The cliffside is full of arbutus trees, mosses and dry grasses. Arbutus trees love cliffs, and seem to thrive on little soil. Their trunks are a dull orange, rust color.

canadian flag atop the cliff

Devine climbed up the trail to the top of the cliff one afternoon, and snapped a few shots. It is a steep, arduous climb, but well worth the effort. Other kind visitors have installed ropes, to make it easier, and safer to climb. A group of determined people brought a bench up there, for others to enjoy.

tenedos bay from the cliff lookout, with pino anchored in the bay below tenedos bay from the cliff lookout, with pino anchored in the bay below

Someone, maybe the same people who left that bench, left a notebook and pen in a bottle atop the viewpoint for people to sign, and so we left our mark.

a notebook with dates and boat names inscribed on its pages

The water in this bay is wonderfully warm, and clear, clearer than anywhere else we've been so far. There are tons of seals and pups, we see at least a seal an hour swimming around the boat. The bay is populated by large shoals of fish, no longer than a hand. They are impressive. Sitting on the rock shelf at high tide while in the water, we saw this shoal swim by. The sun makes their silvery scales glimmer, like jewels. The group moves as one, compressed into a tight ball, a single mind with a single goal: evading predators. Some fish, we'd noticed, had bite marks. There is a war under Pino, life burns and fizzles right beneath our keel.

This little bay is very protected, but with a stern-tie, we take the wind on the side and that isn't always super comfortable (the running rigging doesn't like it, and rattles a whole lot to let us know it doesn't). With a hook in the water and a line to shore though, this is a very safe setup. The entire corner of the little 'island' in front of us is covered with boats that are stern-tied, boats with kids, with dogs, teenagers, families, couples, 60 year old kids too. Because this nook is small, it can only ever accomodate smaller boats, the larger yachts stay further away, and we are glad of it.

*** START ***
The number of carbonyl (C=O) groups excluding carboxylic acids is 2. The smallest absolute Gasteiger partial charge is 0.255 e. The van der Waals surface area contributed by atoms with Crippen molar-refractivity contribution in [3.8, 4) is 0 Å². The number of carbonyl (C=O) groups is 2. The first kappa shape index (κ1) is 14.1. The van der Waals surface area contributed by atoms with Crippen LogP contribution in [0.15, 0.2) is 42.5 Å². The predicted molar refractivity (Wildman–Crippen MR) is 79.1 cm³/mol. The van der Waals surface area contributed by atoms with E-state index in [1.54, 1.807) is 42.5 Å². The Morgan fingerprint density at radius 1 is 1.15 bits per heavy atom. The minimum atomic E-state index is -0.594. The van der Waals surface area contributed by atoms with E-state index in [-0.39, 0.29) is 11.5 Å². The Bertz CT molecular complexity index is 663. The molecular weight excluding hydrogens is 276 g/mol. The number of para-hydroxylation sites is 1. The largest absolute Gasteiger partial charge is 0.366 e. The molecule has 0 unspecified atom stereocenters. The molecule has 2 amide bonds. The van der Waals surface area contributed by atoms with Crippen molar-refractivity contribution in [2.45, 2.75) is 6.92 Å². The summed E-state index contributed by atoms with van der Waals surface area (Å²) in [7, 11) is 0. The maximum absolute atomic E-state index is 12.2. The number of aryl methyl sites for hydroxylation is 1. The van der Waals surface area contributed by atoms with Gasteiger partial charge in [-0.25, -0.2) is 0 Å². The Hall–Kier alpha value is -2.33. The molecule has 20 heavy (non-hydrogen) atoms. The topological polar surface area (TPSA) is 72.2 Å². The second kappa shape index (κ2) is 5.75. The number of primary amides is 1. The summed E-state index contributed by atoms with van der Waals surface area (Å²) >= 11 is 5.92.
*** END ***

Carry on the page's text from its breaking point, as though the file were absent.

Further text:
the motor boat Geordie comes to stern tie next to pino

On our last 3 days in Tenedos, 3 boats carrying friends came to tie up in the bay. Rik & Kay on The Kid pulled up with Colleen and Rob on Lark. When Rik came to see us, we were on top of the large cliff and could see him rowing his inflatable. We shouted a loud hello, and that we'd be down in half an hour or so. When we arrived at water level, we found that yet other familiar faces had come into our little nook. Lloyd and Peter on MV Geordie were dropping anchor next to us. We waved hello, and Devine helped them stern-tie onto the same tree. The last time we'd seen them was on the Victoria Causeway docks. Peter had picked up LLoyd in Lund (where he'd left his van) and had come to cruise for a week together in Desolation.

Having friends in the bay was nice. During the day, we went on various hikes with The Kid and Lark. We rowed to the path leading to Lake Unwin, and had a lovely swim there. The lake water was clear, and warm. After swimming in salt water for weeks, it was a nice, welcome change. In evenings, we would hang out with Peter and Lloyd, exchanging stories.

We parted ways on August 14th. MV Geordie continued on to Refuge Cove, Lark & The Kid moved to Laura Cove, and we sailed south, to Sturt Bay.